Hermosa Beach. The ‘beautiful’ beach as it translates from Spanish. There’s not many areas in LA I would call beautiful, but Hermosa is definitely one. It’s not a place you will find hordes of backpackers, the majority that come here are of a certain backpacking breed. Surfers. Lots of surfers, which is why a lot of Aussies can be heard sipping cheap happy hour beers around you. It is also why I feel like Hermosa is a place I know and could lay my head for awhile. I understand the surfie vibe, the relaxed persona, the carefree attitude that comes from a life lived around the pulse of the next incoming wave. All that matters is you and the ocean, and the sand that molds around your toes. I don’t surf, but I grew up around many that do, and I understand the pull of the ocean, or in essence, nature itself. A surfer town is a place where many live for the pure joy of the moment, knowing that in two days time the ride of your life may have receded back into the mystery from where it came. There are no questions, no fear, no regrets just an acceptance that this is how life plays out and I’m going to play it as so.
This is all you find in Hermosa. The pretentiousness of nearby LA cannot be found here.There are no silicon implants, or botox faces scrutinizing their worth in passing mirrors, maitre d’s don’t look you up and down before refusing you entry into the latest in-vogue bar, and your worth is not judged before passing strangers decide if they can offer you a simple smile or hello.
Hermosa is laid-back, grungy, and real. Skaters skate around the pedestrian promenade that is flanked by palm trees, surfer shops, bars, and restaurants all sprouting happy hour prices, cheap fish tacos and nightly dinner specials. Down on the beach, friends stand around spiking balls over volleyball nets, some in training for the upcoming local competition, others just kicking back and enjoying another gorgeous sunset. Bikini-clad roller bladers (turning me a pale shade of green) skate by and families on their beach cruisers cycle along the beach side path that runs to Manhattan Beach in one direction and Redondo Beach in the other.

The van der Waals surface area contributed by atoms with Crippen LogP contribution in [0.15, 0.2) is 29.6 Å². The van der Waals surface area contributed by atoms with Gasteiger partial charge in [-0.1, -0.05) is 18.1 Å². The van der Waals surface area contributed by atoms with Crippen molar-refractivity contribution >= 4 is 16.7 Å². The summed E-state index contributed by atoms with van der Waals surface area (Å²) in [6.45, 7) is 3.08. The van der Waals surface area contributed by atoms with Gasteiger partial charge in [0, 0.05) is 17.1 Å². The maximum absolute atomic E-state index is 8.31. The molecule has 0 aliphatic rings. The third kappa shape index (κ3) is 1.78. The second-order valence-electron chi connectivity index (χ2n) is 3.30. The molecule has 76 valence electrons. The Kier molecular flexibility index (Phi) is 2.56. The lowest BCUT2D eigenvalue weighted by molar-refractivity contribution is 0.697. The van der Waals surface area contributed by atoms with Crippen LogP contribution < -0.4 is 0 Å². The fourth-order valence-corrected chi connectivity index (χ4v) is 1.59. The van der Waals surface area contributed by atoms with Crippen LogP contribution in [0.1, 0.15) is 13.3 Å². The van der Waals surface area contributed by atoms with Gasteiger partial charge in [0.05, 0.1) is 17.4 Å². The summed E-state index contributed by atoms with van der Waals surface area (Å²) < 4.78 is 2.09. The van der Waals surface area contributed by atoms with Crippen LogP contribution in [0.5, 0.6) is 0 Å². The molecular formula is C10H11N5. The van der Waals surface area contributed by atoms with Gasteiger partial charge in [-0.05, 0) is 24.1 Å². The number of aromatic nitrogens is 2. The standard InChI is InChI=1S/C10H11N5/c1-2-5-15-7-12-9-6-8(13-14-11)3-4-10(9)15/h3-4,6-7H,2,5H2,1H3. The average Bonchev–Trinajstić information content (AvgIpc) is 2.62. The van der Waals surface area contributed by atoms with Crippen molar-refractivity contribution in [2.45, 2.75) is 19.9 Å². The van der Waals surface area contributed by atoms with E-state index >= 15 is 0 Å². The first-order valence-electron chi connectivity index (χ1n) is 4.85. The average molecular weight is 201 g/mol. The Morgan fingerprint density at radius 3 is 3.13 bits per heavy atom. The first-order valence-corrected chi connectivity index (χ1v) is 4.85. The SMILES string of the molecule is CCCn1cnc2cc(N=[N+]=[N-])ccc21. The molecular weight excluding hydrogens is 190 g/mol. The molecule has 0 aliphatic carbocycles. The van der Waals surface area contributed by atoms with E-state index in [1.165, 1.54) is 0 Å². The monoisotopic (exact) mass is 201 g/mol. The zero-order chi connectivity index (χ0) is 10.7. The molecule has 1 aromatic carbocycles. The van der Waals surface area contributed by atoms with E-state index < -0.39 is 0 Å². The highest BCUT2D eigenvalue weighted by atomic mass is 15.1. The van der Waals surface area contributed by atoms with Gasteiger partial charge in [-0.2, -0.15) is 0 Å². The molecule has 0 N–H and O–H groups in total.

This is our third trip to Hermosa. We stumbled upon it in August 2006. We were looking for a place close to LA to
spend a couple of days while waiting to fly out of the country. We read a couple of sentences about it in the Lonely planet and thought it was worth a look and upon arrival discovered it was so much more than that. Our days were spent running along the beach, swimming, playing volleyball, hanging out in the common room with backpackers, and catching the setting sun with beer specials at any of the numerous outdoor drinking establishments. We skip LA now when we come here and head straight for Hermosa, only a 30 minute trolley ride from the airport. We speak of it to every backpacker we meet going to or in LA. No one has heard of it and none seem to keen to follow our enthusiastic recommendation to head there for a chilled, local LA beach experience.